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I am sitting in a corner in our native place where all the decisions are being taken by elders. Some decisions have to be taken now, just now. They can’t wait for the grief to subside.

Although in our caste, remarriage is allowed, they have decided that I will never remarry. To my utter surprise, my younger brother-in-law has willingly taken over the responsibilities and so all my belonging and savings are now his. Also, since I don’t have any son, the entire property (however small) including the chawl in the city will go to him.
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We have come back to city again. It is almost two months now. The mourning is over. The money that came from my husband’s policy is with my brother-in-law. He needs it to buy an auto-rickshaw which in turn would help the increased daily expenses. After all, we three are dependent on him now in addition to his own family and the parents-in-laws.

I have taken their permission to join work to supplement the family income. All this time my employers have been kind and patient and have tried to help me in all respect.
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I have rejoined work and I hand over all my earnings to my in-laws. Life is extremely difficult now, not that it was easier earlier. Now it includes doing more chores for a bigger family before I leave empty stomach for work and by the time I hit that mat in the corner, it is past midnight.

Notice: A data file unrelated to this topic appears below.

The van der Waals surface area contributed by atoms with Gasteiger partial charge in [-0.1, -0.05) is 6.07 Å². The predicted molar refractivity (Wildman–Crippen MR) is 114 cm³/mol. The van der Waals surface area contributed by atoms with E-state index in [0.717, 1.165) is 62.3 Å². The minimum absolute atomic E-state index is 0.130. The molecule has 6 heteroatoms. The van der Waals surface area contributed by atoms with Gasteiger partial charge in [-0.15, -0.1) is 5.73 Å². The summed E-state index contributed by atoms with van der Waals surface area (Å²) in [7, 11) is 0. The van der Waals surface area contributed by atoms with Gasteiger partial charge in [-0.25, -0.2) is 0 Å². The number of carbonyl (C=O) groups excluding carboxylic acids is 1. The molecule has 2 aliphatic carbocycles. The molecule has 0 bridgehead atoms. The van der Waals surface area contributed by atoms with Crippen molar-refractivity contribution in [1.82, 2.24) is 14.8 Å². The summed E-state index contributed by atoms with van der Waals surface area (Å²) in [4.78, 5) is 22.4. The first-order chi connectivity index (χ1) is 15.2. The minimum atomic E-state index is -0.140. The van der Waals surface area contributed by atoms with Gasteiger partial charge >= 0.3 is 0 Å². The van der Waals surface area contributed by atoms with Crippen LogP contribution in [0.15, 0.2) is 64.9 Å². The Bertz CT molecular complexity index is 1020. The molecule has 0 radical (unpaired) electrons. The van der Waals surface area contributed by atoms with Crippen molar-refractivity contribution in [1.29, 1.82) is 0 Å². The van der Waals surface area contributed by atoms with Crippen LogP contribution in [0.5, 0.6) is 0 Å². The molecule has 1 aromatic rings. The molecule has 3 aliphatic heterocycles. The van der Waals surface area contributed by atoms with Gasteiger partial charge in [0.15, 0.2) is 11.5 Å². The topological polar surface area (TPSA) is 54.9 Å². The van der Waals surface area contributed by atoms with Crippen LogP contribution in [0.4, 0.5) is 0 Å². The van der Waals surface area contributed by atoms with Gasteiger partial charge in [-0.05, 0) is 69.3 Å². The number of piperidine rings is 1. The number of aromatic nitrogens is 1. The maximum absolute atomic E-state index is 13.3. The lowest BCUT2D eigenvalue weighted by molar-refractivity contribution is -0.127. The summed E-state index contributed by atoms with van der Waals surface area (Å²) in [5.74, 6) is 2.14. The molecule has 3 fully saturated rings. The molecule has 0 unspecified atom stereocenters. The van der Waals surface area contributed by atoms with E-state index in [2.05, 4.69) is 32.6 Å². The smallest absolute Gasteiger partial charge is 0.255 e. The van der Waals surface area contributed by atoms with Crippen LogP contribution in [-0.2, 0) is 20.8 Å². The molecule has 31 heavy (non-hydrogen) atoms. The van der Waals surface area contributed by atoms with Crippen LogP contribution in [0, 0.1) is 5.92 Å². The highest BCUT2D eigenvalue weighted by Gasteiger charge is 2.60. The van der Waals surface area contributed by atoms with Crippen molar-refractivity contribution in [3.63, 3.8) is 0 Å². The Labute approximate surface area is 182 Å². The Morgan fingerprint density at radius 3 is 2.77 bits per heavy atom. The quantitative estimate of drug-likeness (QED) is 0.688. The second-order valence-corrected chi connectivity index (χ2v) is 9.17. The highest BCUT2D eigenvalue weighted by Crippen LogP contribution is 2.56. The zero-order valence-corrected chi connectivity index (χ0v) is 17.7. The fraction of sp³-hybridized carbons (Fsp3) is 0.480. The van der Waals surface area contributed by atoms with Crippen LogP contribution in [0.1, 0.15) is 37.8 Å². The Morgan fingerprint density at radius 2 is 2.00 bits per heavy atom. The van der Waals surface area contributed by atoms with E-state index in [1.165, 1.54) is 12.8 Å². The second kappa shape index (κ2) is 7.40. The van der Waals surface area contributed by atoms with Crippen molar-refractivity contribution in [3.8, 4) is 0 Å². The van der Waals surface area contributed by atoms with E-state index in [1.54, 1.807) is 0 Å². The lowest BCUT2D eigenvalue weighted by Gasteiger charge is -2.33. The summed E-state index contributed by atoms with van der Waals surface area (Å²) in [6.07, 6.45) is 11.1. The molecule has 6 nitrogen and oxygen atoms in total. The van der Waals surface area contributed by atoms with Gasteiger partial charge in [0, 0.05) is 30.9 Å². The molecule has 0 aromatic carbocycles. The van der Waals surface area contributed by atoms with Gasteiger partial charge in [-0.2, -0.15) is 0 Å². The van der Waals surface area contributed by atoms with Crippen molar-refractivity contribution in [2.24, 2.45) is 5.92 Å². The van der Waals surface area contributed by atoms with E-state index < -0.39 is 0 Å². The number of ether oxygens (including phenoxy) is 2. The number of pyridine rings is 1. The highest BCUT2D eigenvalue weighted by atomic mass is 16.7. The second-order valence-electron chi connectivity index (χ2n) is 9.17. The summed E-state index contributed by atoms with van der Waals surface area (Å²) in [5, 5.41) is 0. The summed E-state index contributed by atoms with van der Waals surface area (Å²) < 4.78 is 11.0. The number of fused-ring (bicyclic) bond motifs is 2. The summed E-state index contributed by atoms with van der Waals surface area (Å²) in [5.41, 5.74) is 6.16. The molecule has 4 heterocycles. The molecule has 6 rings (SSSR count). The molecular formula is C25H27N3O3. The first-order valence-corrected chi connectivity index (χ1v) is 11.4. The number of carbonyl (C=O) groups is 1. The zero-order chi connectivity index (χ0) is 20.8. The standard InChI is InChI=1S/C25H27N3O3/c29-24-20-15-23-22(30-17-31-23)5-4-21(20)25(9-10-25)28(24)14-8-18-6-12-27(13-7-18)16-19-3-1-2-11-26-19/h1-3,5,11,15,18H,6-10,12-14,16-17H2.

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Off late, my daughters are falling sick very frequently. I can not take them to doctor as I neither have the time nor the money. The elder one has been pulled out of school as she has to help and look after younger kids at home. The other day she was not given food because she did not do so. I feel miserable. Is protesting a crime ?
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No, this is not the life I had wanted. Good education for my daughters, full meals, our own roof on our head not a borrowed shelter, a good peaceful life and a caring father for my daughters... that was all I had longed for.

I want to live life.. for me and for my daughters. I am not going to givein. I will accept the offer of madam where I work, to open a bank account and will start saving. I’ll again enroll my daughter in school. I know my current partly emolument is not enough but I am determined to make my wish true.

I’ll do whatever I can.. to live life… my life.
The dawn has started. Time to get up.
And some decisions have to be taken now, just now.

Note:- Recently widowed Sunaina works as a maid in our house. Slightly different version of this story was published in this month's issue of Justfemme.

Current song- Katra Katra Milti Hai, Katra Katra Jeene Do – Asha Bhosale